The 1945 election saw a political realignment in Flintshire as Labour had a strong result in the county for the first time. Their candidate Eirene Jones was only narrowly defeated by the new Conservative candidate Nigel Birch, who had a majority of 1,039. An Old Etonian who had served on the General Staff in World War 2, ending the war with an OBE and the rank of Lieutenant-Colonel, Birch had a long parliamentary career which peaked under Eden and Macmillan when he was in the Cabinet as Air Secretary. Birch was translated to the Lords in 1970, ending his days with the title Lord Rhyl.

However, Nigel Birch now leaves our story. By 1945 the Flintshire constituency was by far the largest seat in Wales with over 93,000 electors, and the Boundary Commission divided it in two for the 1950 election. Birch sought re-election in the more Tory-inclined West Flintshire, clearing the way for Eirene White (as she now was) to win the industrial seat of East Flintshire. White had a good majority, 6,697 over the Conservatives on a turnout of 88% – an enormous figure by today’s standards. A political journalist with the Manchester Evening News and the BBC before entering the Commons, White had been elected to the Labour NEC in 1947 and was one of the first female MPs for Wales.

That majority eroded over the years partly thanks to the withdrawal of the Liberals, but the high turnouts continued. In the 1959 Macmillan landslide White held onto East Flintshire by just 75 votes on a turnout of 86% – the ninth highest turnout in the UK. She increased her majority to 3,956 in the 1964 election on a turnout of 87% – the second highest turnout in the UK – and made the seat safe in the 1966 Wilson landslide, again with an 87% turnout. By now White was a junior minister in the Wilson administration, serving in the Colonial, Foreign and Welsh Offices.

Eirene White was translated to the Lords in 1970 – serving as Deputy Speaker of that chamber from 1979 to 1989 – and was replaced as MP for East Flintshire by Barry Jones, who won rather narrowly in the 1970 election before making the seat safe. Jones had served in the Royal Welch Fusiliers before becoming a teacher and president of the Flint County branch of the NUT. He had had a near-miss in the 1966 election, coming close to gaining Northwich from the Conservatives. In the two 1974 elections and 1979 he saw off a future MP – Alex Carlile, who was Liberal MP for Montgomeryshire from 1983 to 1997 and now sits in the Lords.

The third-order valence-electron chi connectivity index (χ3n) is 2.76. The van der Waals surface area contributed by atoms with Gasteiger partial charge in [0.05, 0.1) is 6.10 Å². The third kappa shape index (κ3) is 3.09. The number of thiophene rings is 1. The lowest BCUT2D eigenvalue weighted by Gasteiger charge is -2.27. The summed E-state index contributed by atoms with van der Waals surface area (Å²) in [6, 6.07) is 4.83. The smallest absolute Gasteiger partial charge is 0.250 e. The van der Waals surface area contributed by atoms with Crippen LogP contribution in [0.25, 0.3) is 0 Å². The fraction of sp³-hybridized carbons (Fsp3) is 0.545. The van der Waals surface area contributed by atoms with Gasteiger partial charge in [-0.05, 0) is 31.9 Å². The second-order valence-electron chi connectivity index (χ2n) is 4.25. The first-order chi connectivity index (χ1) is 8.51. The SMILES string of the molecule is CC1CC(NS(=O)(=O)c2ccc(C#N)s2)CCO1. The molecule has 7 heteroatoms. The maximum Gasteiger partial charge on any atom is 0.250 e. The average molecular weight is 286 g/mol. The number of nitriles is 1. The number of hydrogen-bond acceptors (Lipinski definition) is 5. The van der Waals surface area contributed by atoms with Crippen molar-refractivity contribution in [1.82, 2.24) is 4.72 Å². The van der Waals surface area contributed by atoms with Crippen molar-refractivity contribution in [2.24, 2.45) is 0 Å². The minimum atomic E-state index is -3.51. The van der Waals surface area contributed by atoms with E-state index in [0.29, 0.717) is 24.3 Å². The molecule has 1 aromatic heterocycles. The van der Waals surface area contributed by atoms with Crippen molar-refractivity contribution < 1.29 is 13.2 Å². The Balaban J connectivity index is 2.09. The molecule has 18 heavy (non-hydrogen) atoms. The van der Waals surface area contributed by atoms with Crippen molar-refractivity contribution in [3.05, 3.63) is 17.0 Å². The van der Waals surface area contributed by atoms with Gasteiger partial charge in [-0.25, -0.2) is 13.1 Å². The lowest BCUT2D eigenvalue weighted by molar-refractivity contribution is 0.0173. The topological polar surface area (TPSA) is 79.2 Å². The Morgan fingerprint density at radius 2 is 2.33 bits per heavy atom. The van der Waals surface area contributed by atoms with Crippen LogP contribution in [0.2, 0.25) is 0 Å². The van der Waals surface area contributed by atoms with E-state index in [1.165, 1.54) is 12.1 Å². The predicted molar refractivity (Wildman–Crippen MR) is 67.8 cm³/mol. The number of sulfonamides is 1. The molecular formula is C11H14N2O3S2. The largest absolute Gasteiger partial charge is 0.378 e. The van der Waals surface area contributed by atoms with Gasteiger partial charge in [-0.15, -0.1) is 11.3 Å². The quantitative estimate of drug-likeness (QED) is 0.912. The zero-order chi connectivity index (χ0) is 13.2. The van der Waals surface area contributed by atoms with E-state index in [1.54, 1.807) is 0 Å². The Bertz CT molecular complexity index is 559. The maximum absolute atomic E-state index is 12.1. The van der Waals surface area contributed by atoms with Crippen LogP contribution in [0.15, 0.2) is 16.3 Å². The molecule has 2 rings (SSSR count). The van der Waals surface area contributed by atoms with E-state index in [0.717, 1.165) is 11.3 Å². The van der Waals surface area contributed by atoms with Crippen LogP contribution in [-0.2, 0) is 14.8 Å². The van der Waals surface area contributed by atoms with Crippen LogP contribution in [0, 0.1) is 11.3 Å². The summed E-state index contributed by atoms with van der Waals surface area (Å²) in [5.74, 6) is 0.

Jones had a scare in the 1983 Thatcher landslide – the first election under the modern name of Alyn and Deeside – when his majority fell to just 1,368 over the Conservatives. (Their candidate that year was Simon Burns, who would later serve for thirty years as MP for Chelmsford.) For most of the Kinnock leadership of Labour Jones was Shadow Welsh Secretary, although his only ministerial experience was from 1974 to 1979 when he was a junior Welsh Office minister. 1983 was Jones’ last close result, and in 1997 he saw off a future Welsh Assembly member, Eleanor Burnham of the Lib Dems. That 1997 election was the first contest on the current boundaries of the Alyn and Deeside constituency, which survived the 2010 review unchanged.

Barry Jones retired in 2001 after thirty-one years’ service, and now sits in the Lords as Lord Jones. He passed the Parliamentary seat on to Mark Tami who remains in situ as only the third MP for this seat since 1950. Tami had been head of policy for the Amicus union before entering Parliament, and most of his career has been spent on the Labour backbenches. Again he has had some scares – the Conservatives got within 2,919 votes in 2010 and within 3,343 in 2015. Despite speculation of a Conservative gain when the 2017 election was called amid Theresa May’s huge poll leads, Tami increased his majority last June and now looks to have a seat which is safe enough: in 2017 he beat the Conservatives by 52% to 40%. At his first election in 2001 he saw off Conservative candidate Mark Isherwood, who has sat in the Welsh Assembly since 2003.